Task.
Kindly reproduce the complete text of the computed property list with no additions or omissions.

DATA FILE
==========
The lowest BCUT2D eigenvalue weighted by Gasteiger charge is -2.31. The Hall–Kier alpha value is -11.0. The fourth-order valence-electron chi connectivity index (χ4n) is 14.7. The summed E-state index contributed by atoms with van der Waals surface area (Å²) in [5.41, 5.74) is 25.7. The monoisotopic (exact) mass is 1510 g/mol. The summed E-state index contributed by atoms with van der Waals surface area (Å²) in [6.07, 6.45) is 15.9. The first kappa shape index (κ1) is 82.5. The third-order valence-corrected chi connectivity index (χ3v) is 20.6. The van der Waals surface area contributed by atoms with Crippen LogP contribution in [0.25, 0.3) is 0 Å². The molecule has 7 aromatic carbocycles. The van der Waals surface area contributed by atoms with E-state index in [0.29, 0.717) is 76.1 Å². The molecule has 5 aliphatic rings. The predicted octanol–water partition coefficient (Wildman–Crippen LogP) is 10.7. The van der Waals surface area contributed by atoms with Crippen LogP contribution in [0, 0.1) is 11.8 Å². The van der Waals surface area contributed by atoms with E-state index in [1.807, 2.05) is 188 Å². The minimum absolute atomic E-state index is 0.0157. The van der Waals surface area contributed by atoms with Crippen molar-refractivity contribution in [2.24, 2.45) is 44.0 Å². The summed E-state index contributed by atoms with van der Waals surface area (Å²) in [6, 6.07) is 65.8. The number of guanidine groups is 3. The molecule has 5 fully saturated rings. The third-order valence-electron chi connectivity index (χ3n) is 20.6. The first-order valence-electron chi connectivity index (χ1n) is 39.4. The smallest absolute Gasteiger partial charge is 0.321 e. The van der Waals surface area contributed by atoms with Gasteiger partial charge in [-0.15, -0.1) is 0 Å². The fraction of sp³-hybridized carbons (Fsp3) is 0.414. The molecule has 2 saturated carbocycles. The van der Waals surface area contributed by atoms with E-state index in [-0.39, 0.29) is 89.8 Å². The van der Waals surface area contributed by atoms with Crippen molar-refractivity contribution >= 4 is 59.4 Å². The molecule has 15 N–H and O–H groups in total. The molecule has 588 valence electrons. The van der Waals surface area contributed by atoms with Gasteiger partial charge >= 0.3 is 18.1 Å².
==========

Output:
The lowest BCUT2D eigenvalue weighted by Gasteiger charge is -2.31. The Hall–Kier alpha value is -11.0. The fourth-order valence-electron chi connectivity index (χ4n) is 14.7. The summed E-state index contributed by atoms with van der Waals surface area (Å²) in [5.41, 5.74) is 25.7. The monoisotopic (exact) mass is 1510 g/mol. The summed E-state index contributed by atoms with van der Waals surface area (Å²) in [6.07, 6.45) is 15.9. The first kappa shape index (κ1) is 82.5. The third-order valence-corrected chi connectivity index (χ3v) is 20.6. The van der Waals surface area contributed by atoms with Crippen LogP contribution in [0.25, 0.3) is 0 Å². The molecule has 7 aromatic carbocycles. The van der Waals surface area contributed by atoms with E-state index in [0.29, 0.717) is 76.1 Å². The molecule has 5 aliphatic rings. The predicted octanol–water partition coefficient (Wildman–Crippen LogP) is 10.7. The van der Waals surface area contributed by atoms with Crippen LogP contribution in [0, 0.1) is 11.8 Å². The van der Waals surface area contributed by atoms with E-state index in [1.807, 2.05) is 188 Å². The minimum absolute atomic E-state index is 0.0157. The van der Waals surface area contributed by atoms with Crippen molar-refractivity contribution in [2.24, 2.45) is 44.0 Å². The summed E-state index contributed by atoms with van der Waals surface area (Å²) in [6, 6.07) is 65.8. The number of guanidine groups is 3. The molecule has 5 fully saturated rings. The third-order valence-electron chi connectivity index (χ3n) is 20.6. The first-order valence-electron chi connectivity index (χ1n) is 39.4. The smallest absolute Gasteiger partial charge is 0.321 e. The van der Waals surface area contributed by atoms with Gasteiger partial charge in [-0.15, -0.1) is 0 Å². The fraction of sp³-hybridized carbons (Fsp3) is 0.414. The molecule has 2 saturated carbocycles. The van der Waals surface area contributed by atoms with E-state index in [-0.39, 0.29) is 89.8 Å². The van der Waals surface area contributed by atoms with Crippen molar-refractivity contribution >= 4 is 59.4 Å². The molecule has 15 N–H and O–H groups in total. The molecule has 588 valence electrons. The van der Waals surface area contributed by atoms with Gasteiger partial charge >= 0.3 is 18.1 Å².